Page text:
The second most valuable company in the world, Exxon Mobil Corporation (NYSE:XOM), currently trades with a price to earnings ratio under 10. Exxon has only traded with a valuation this low in its history two other times, in 2008 and 1985.
On April 25, the company reported first-quarter financial results. Compared to the same quarter in 2012, net income increased 5.29%, from $9.45 billion ($2 per share) to $9.5 billion ($2.12 per share). However, the disappointment that stemmed from the report was a result of total revenue falling 12.29% year over year. Wall Street sent the stock tumbling downward the next day.
The company possesses a TTM profit margin of 9.62%, which is anticipated to fall to the 8% mark by 2017. Based on market capitalization, the company is the second most valuable in the world at $403.33 billion. At current prices, the company pays out a dividend yielding 2.80%.
This energy giant recently announced an increase in its quarterly dividend payout, from $0.57 to $0.63, representing the 31st consecutive annual dividend increase by the company.
As Exxon nears all-time highs, is Exxon a solid long-term investment or should investors look elsewhere for black gold? Let’s try and find out.
Solid revenue growth:
In 2003, Exxon Mobil Corporation (NYSE:XOM) reported revenue of $246.74 billion; in 2012, the company announced revenue of $482.29 billion, representing year over year annual growth of 6.93%, a trend that it is highly anticipated to sustain into the future with projections placing 2019 revenue at $715 billion (this growth has been a result of consistent reinvestment by the company).
Currently, the company pays out quarterly dividends of $0.63, which annualized puts the dividend as yielding 2.80%, a major advantage for long-term investors.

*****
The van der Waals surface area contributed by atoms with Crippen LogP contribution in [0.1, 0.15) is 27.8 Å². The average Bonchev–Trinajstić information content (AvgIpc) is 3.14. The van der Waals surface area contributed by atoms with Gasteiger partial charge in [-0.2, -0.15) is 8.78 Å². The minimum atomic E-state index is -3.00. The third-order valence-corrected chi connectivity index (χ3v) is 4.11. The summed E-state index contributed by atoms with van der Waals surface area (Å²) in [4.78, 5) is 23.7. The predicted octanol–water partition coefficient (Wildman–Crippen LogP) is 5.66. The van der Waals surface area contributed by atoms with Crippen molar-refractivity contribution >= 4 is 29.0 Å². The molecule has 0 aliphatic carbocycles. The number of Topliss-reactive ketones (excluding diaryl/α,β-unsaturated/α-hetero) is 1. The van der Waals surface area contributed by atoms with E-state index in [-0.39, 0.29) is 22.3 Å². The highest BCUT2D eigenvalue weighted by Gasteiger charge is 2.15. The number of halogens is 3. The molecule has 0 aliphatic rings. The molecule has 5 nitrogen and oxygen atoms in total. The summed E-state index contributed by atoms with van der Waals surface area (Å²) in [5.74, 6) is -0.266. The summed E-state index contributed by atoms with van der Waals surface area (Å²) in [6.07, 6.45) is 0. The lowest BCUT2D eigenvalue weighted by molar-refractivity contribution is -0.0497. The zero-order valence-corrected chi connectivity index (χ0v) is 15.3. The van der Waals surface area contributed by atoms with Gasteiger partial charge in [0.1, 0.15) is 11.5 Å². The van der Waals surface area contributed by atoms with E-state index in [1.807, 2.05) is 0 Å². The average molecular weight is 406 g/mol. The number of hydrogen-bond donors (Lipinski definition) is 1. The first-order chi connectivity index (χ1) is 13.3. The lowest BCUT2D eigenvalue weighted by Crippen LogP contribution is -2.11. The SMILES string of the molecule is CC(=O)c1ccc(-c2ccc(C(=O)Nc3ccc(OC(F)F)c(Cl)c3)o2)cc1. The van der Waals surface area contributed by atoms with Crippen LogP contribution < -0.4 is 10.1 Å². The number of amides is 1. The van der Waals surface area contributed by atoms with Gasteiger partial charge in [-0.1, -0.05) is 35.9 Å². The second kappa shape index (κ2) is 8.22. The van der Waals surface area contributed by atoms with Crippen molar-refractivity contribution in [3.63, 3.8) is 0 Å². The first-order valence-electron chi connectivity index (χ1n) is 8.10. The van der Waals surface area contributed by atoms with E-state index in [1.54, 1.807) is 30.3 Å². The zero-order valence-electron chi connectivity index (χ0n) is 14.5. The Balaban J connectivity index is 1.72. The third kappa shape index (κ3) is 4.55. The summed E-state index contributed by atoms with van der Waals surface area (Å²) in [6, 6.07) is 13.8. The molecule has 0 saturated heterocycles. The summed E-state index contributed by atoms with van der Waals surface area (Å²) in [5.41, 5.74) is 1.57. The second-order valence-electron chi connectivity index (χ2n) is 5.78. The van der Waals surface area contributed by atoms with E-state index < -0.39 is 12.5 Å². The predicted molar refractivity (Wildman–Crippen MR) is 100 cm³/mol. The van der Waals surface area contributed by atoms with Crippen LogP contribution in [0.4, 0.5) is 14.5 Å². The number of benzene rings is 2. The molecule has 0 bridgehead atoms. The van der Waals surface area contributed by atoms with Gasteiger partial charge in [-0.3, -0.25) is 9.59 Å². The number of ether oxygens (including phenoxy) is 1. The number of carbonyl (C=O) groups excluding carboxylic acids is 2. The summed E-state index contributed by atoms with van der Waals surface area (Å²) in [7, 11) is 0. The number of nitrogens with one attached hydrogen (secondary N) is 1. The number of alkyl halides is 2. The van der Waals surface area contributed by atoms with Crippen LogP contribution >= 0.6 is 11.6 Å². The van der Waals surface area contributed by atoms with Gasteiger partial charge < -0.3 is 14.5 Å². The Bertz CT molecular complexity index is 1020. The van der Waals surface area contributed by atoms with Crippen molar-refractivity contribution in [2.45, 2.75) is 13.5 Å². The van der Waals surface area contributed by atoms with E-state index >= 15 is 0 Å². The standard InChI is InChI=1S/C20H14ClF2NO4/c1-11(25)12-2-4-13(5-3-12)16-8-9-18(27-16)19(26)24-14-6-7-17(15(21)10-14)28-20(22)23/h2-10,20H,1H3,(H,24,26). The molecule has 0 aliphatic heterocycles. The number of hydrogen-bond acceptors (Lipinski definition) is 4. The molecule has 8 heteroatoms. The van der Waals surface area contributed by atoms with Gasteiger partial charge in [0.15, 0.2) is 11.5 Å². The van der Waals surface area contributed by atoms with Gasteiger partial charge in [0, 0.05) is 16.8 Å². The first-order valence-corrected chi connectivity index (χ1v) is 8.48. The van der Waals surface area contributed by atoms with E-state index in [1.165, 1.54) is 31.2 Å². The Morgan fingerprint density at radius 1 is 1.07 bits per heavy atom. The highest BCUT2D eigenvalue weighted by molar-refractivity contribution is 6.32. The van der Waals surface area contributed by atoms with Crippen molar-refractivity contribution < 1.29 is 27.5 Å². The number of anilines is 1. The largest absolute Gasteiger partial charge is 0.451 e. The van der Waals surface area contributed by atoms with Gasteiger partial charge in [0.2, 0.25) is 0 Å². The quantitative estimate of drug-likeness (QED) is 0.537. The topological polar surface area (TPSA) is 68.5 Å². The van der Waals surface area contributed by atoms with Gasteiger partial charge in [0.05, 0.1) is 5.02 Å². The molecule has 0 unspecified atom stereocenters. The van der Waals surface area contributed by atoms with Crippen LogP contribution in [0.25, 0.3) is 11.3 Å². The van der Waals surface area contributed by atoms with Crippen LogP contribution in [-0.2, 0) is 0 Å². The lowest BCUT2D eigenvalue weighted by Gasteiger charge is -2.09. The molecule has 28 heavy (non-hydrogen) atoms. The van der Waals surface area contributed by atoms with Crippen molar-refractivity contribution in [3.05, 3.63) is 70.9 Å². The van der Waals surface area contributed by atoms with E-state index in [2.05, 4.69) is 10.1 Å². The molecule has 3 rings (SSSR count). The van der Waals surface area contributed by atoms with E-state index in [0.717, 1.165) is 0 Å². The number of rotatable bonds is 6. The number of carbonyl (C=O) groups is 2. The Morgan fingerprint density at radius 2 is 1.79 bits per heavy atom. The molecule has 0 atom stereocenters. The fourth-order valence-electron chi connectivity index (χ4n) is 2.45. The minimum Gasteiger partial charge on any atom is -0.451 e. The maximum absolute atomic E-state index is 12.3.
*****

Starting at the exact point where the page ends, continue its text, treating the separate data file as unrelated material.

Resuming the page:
At the moment, Exxon Mobil Corporation (NYSE:XOM) carries a price earnings ratio of 9.29, a price to sales ratio of 0.86, and a price to book ratio of 2.44; all of which indicate a company trading with a basement valuation.
Relatively low volatility:
Presently, the company has a beta of 0.50, representing a company trading with considerably less volatility than the overall market, a major advantage for long-term investors.
Cash flow position:
In 2011, Exxon generated $56.66 billion in cash flow, up from $30 billion in 2003, and this cash flow position is extremely important as it gives the company the financial security to reward shareholders.
Institutional vote of confidence:
46.25% of shares outstanding are held by institutional investors, equating to nearly $200 billion, displaying the confidence some of largest investors in the world have in the company and its future.
Broad diversification of business:
Exxon Mobil Corporation (NYSE:XOM)’s business is spread across the world, with no one region making up more than roughly 33% of overall business, and with this broad diversification comes a greater level of predictability and security for investors.
Long-term trend of margin expansion:
In 1990, the company’s profit margin was sitting around 5%, which has expanded to the current 8.64% level, and this trend of long-term margin expansion is a major strength.